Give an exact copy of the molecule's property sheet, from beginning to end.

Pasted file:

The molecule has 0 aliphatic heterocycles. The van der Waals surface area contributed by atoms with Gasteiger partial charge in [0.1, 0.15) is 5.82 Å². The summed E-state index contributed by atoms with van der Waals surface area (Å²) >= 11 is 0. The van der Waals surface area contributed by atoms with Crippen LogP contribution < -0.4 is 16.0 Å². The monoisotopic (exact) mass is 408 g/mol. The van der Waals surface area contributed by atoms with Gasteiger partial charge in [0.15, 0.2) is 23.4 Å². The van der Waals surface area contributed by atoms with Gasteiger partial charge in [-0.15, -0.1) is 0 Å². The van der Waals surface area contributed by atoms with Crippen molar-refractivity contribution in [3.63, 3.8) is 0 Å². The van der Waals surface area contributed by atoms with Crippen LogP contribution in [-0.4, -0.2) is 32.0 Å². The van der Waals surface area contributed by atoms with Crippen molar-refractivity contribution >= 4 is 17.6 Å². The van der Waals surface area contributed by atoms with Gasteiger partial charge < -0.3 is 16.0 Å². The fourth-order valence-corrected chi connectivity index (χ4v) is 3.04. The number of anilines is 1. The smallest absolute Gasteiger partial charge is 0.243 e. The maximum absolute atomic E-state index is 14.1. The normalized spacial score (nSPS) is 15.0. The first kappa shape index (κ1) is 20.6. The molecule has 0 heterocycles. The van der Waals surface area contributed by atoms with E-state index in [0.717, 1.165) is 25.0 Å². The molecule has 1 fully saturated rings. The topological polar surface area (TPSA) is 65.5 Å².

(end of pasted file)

The molecule has 0 aliphatic heterocycles. The van der Waals surface area contributed by atoms with Gasteiger partial charge in [0.1, 0.15) is 5.82 Å². The summed E-state index contributed by atoms with van der Waals surface area (Å²) >= 11 is 0. The van der Waals surface area contributed by atoms with Crippen LogP contribution < -0.4 is 16.0 Å². The monoisotopic (exact) mass is 408 g/mol. The van der Waals surface area contributed by atoms with Gasteiger partial charge in [0.15, 0.2) is 23.4 Å². The van der Waals surface area contributed by atoms with Gasteiger partial charge in [-0.15, -0.1) is 0 Å². The van der Waals surface area contributed by atoms with Crippen molar-refractivity contribution in [3.63, 3.8) is 0 Å². The van der Waals surface area contributed by atoms with Crippen LogP contribution in [-0.4, -0.2) is 32.0 Å². The van der Waals surface area contributed by atoms with Crippen molar-refractivity contribution >= 4 is 17.6 Å². The van der Waals surface area contributed by atoms with Gasteiger partial charge < -0.3 is 16.0 Å². The fourth-order valence-corrected chi connectivity index (χ4v) is 3.04. The number of anilines is 1. The smallest absolute Gasteiger partial charge is 0.243 e. The maximum absolute atomic E-state index is 14.1. The normalized spacial score (nSPS) is 15.0. The first kappa shape index (κ1) is 20.6. The molecule has 0 heterocycles. The van der Waals surface area contributed by atoms with E-state index in [0.717, 1.165) is 25.0 Å². The molecule has 1 fully saturated rings. The topological polar surface area (TPSA) is 65.5 Å².